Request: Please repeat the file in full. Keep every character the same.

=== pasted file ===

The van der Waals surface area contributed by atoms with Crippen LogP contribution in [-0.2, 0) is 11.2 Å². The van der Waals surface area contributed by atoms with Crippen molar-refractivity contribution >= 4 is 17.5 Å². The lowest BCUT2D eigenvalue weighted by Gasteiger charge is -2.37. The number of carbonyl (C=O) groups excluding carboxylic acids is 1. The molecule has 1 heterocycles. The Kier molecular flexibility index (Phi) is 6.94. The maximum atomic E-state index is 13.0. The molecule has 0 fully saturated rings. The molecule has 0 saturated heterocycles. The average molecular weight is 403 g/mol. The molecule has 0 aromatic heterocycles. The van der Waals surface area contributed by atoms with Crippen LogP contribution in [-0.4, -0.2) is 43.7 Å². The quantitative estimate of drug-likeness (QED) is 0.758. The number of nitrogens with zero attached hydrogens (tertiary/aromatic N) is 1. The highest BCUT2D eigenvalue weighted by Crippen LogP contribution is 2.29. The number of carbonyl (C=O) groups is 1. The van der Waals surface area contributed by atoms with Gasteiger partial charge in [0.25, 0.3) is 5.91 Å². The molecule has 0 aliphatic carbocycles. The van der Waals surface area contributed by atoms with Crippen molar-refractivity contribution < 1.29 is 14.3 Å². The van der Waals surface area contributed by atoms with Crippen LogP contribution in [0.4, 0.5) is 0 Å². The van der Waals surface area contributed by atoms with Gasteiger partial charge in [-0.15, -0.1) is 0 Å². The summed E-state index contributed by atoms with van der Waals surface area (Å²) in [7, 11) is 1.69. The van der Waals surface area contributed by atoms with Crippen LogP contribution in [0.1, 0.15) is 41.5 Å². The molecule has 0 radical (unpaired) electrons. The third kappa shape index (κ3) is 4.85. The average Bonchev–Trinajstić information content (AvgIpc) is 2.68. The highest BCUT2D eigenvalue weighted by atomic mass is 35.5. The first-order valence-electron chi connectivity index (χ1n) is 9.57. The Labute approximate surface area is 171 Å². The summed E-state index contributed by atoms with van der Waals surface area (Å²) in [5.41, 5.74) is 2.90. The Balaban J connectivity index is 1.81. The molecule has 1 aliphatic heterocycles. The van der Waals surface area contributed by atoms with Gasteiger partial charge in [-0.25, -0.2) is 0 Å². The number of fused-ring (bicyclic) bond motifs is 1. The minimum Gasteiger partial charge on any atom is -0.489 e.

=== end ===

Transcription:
The van der Waals surface area contributed by atoms with Crippen LogP contribution in [-0.2, 0) is 11.2 Å². The van der Waals surface area contributed by atoms with Crippen molar-refractivity contribution >= 4 is 17.5 Å². The lowest BCUT2D eigenvalue weighted by Gasteiger charge is -2.37. The number of carbonyl (C=O) groups excluding carboxylic acids is 1. The molecule has 1 heterocycles. The Kier molecular flexibility index (Phi) is 6.94. The maximum atomic E-state index is 13.0. The molecule has 0 fully saturated rings. The molecule has 0 saturated heterocycles. The average molecular weight is 403 g/mol. The molecule has 0 aromatic heterocycles. The van der Waals surface area contributed by atoms with Crippen LogP contribution in [-0.4, -0.2) is 43.7 Å². The quantitative estimate of drug-likeness (QED) is 0.758. The number of nitrogens with zero attached hydrogens (tertiary/aromatic N) is 1. The highest BCUT2D eigenvalue weighted by Crippen LogP contribution is 2.29. The number of carbonyl (C=O) groups is 1. The van der Waals surface area contributed by atoms with Gasteiger partial charge in [0.25, 0.3) is 5.91 Å². The molecule has 0 aliphatic carbocycles. The van der Waals surface area contributed by atoms with Crippen molar-refractivity contribution < 1.29 is 14.3 Å². The van der Waals surface area contributed by atoms with Crippen LogP contribution in [0.4, 0.5) is 0 Å². The van der Waals surface area contributed by atoms with Gasteiger partial charge in [-0.15, -0.1) is 0 Å². The summed E-state index contributed by atoms with van der Waals surface area (Å²) in [7, 11) is 1.69. The van der Waals surface area contributed by atoms with Crippen LogP contribution in [0.1, 0.15) is 41.5 Å². The molecule has 0 radical (unpaired) electrons. The third kappa shape index (κ3) is 4.85. The average Bonchev–Trinajstić information content (AvgIpc) is 2.68. The highest BCUT2D eigenvalue weighted by atomic mass is 35.5. The first-order valence-electron chi connectivity index (χ1n) is 9.57. The Labute approximate surface area is 171 Å². The summed E-state index contributed by atoms with van der Waals surface area (Å²) in [5.41, 5.74) is 2.90. The Balaban J connectivity index is 1.81. The molecule has 1 aliphatic heterocycles. The van der Waals surface area contributed by atoms with Gasteiger partial charge in [-0.25, -0.2) is 0 Å². The number of fused-ring (bicyclic) bond motifs is 1. The minimum Gasteiger partial charge on any atom is -0.489 e.